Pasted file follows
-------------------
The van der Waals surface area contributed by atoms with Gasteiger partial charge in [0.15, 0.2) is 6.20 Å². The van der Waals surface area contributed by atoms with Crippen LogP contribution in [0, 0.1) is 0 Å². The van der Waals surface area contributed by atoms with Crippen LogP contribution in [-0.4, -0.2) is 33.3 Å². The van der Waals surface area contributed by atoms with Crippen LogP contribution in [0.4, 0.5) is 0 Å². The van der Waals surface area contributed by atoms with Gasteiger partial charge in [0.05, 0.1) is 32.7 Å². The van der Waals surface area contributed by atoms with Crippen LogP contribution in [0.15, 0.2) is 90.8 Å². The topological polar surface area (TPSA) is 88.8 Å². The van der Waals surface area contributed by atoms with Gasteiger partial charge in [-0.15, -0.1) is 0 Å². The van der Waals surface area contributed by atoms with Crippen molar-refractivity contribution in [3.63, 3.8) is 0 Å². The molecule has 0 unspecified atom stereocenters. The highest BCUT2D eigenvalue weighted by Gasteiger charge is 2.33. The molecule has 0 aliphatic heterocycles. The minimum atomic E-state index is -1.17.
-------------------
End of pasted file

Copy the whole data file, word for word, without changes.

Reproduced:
The van der Waals surface area contributed by atoms with Gasteiger partial charge in [0.15, 0.2) is 6.20 Å². The van der Waals surface area contributed by atoms with Crippen LogP contribution in [0, 0.1) is 0 Å². The van der Waals surface area contributed by atoms with Crippen LogP contribution in [-0.4, -0.2) is 33.3 Å². The van der Waals surface area contributed by atoms with Crippen LogP contribution in [0.4, 0.5) is 0 Å². The van der Waals surface area contributed by atoms with Gasteiger partial charge in [0.05, 0.1) is 32.7 Å². The van der Waals surface area contributed by atoms with Crippen LogP contribution in [0.15, 0.2) is 90.8 Å². The topological polar surface area (TPSA) is 88.8 Å². The van der Waals surface area contributed by atoms with Gasteiger partial charge in [-0.15, -0.1) is 0 Å². The van der Waals surface area contributed by atoms with Crippen molar-refractivity contribution in [3.63, 3.8) is 0 Å². The molecule has 0 unspecified atom stereocenters. The highest BCUT2D eigenvalue weighted by Gasteiger charge is 2.33. The molecule has 0 aliphatic heterocycles. The minimum atomic E-state index is -1.17.